Is it considered OK to "authenticate" via unverifiable plain-string headers simply asserting a principal name (
User-ID: 12345), as long as this is behind an API gateway that does verify authentication?
In addition to their basic purpose as a reverse proxy (URL-based routing, SSL termination, load balancing, etc), API gateways are often used to consolidate request authentication. See for example Kong: Authentication Reference, AWS API Gateway: Access Control.
I'm reviewing some architectures that do this, but then replace the verifiable authentication inputs with plain headers, comparable to a user name. As plain headers, these cannot be verified by any actual upstream services. In other words, the actual resource servers simply receive a plain string header to the effect of
User-ID: 12345. Note that behind the API gateway communications are also in plain HTTP (SSL is terminated at the gateway).
This makes me deeply uncomfortable, as any agent that can communicate with the resource server in the internal network behind the API gateway can simply claim to be whichever principal they want by setting the header value. The argument presented to justify this is that the resource servers are only accessible via the gateway(s), in their own virtual private networks.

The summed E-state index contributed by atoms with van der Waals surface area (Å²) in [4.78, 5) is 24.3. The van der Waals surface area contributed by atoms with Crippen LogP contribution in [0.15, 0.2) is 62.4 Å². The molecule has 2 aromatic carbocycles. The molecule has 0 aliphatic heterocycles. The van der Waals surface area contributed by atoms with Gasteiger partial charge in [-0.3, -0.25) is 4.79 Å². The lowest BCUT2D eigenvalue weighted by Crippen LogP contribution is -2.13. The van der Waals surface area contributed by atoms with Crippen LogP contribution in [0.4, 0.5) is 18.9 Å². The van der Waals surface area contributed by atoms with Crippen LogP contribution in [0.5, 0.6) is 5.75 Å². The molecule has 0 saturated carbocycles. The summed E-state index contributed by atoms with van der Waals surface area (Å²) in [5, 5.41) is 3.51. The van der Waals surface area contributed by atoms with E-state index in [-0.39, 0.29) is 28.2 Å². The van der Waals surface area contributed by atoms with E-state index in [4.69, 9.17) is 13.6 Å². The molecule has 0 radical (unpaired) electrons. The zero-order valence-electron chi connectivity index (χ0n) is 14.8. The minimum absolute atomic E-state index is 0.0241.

My preference, to be clear, would not be to pass all authentication details back to each resource server to process in full, but for the API gateway(s) to provide a cryptographically verifiable assertion (such as a JWT with a
sub claim) that only the API gateway or its delegated authenticator could produce. Resource servers would then be able to verify that the identity claim was asserted by a trusted source, not just any agent on the network who wants to be
Example: Verifiable JWT: Official Kong OpenID Connect authenticator, specifically Headers seems to indicate that the header it sets is a verifiable JWT, though there is no description of which key is used to sign it.
By default, the plugin passes an access token in
Authorization: Bearer <access-token>header to the upstream service
So, my fellow professionals, am I just stuck in the mud in a paranoid world where nothing can be trusted? Is the unverifiable header approach I've described above, which relies completely on the correct configuration of the virtual network, considered good enough these days?